The Justice and Administration Ministry said on Tuesday it had not yet received the resignations announced by Split Mayor Ivica Puljak and his first deputy Bojan Ivosevic, and that in the event of an early election, the city would in the interim period be governed by a government commissioner.
The ministry said the appointment of a government commissioner in local government units was defined by law and that the commissioner’s powers pertained only to technical governance, to ensure the functioning of local services.
In the event that Puljak resigns as announced, he would do so after less than one year in office , so an early election for the mayor of Split and his two deputies would have to be called, the ministry said, adding that the law does not envisage the possibility of the second deputy mayor acting as mayor.
After announcing his and Ivosevic’s resignations last week, Puljak said the city would be governed until the election by his second deputy, Antonio Kuzmanic, and not a government-appointed commissioner. This opinion has been supported by many constitutional law experts.
Speaking to the Croatian state news agency Hina today, Puljak said that neither he nor Ivosevic would accept any other, let alone “incorrect interpretation of the law,” citing the opinion of those experts.
He said Kuzmanic would resign when the City Council was dissolved. “We know that the HDZ wants to find any excuse to avoid elections for the City Council.”
The HDZ said this was “a dangerous precedent”, calling out Puljak for putting Ivosevic’s political interest above the rule of law.
The Most party, whose city councillors made up the ruling majority together with Puljak until recently, have announced their resignations and called on Kuzmanic to resign as second deputy mayor.
Kuzmanic said today that he would not tender his resignation on Friday, when Puljak and Ivosevic are expected to officially resign, noting that he would stay in his post until the entire City Council resigned.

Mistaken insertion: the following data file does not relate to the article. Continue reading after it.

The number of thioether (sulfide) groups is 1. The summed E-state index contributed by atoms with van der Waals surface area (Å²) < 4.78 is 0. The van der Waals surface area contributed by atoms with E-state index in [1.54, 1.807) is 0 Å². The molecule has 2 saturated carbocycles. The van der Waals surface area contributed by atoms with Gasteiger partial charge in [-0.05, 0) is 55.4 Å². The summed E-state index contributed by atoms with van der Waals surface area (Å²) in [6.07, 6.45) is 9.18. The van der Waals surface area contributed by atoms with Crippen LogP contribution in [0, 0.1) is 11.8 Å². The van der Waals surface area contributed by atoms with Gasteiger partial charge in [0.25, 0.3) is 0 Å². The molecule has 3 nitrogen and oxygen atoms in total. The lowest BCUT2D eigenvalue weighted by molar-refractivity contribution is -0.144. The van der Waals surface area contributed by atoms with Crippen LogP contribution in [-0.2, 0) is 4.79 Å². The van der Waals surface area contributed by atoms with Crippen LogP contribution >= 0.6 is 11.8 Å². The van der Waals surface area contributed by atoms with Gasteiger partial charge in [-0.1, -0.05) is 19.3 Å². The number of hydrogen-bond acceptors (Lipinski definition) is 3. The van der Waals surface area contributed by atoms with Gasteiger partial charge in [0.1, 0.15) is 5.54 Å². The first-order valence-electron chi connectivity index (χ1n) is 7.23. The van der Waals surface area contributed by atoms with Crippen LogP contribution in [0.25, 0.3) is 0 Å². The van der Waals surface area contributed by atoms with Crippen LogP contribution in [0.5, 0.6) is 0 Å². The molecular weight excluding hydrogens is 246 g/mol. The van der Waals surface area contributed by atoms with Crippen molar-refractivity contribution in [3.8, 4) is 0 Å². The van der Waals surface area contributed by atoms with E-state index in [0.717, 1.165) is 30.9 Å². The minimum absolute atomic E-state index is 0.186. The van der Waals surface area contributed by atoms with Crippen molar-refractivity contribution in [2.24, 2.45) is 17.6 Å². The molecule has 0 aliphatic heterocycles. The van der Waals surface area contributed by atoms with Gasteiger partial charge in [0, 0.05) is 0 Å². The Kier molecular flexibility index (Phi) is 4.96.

He was commenting on announcements that the government would appoint a commissioner for Split, saying he wanted to know based on which article of the relevant law the government would replace him if he did not tender his resignation.
“I’m willing to resign as soon as the entire opposition (in the City Council), that is, the HDZ, resigns. When the City Council is dissolved, my resignation will be on the table,” Kuzmanic said.
Puljak announced his and Ivosevic’s resignation and that Kuzmanic would run Split until an early election after the parties in the City Council supporting him suspended their cooperation with him, insisting that Ivosevic be removed from office after he was indicted for threatening a reporter of the Split-based Slobodna Dalmacija daily.
Refusing to replace Ivosevic, Puljak said last Thursday they would both resign and go to a snap election. Puljak said his deputy did not threaten the reporter’s life, that his communication was indeed inappropriate but that one did not go to jail for that.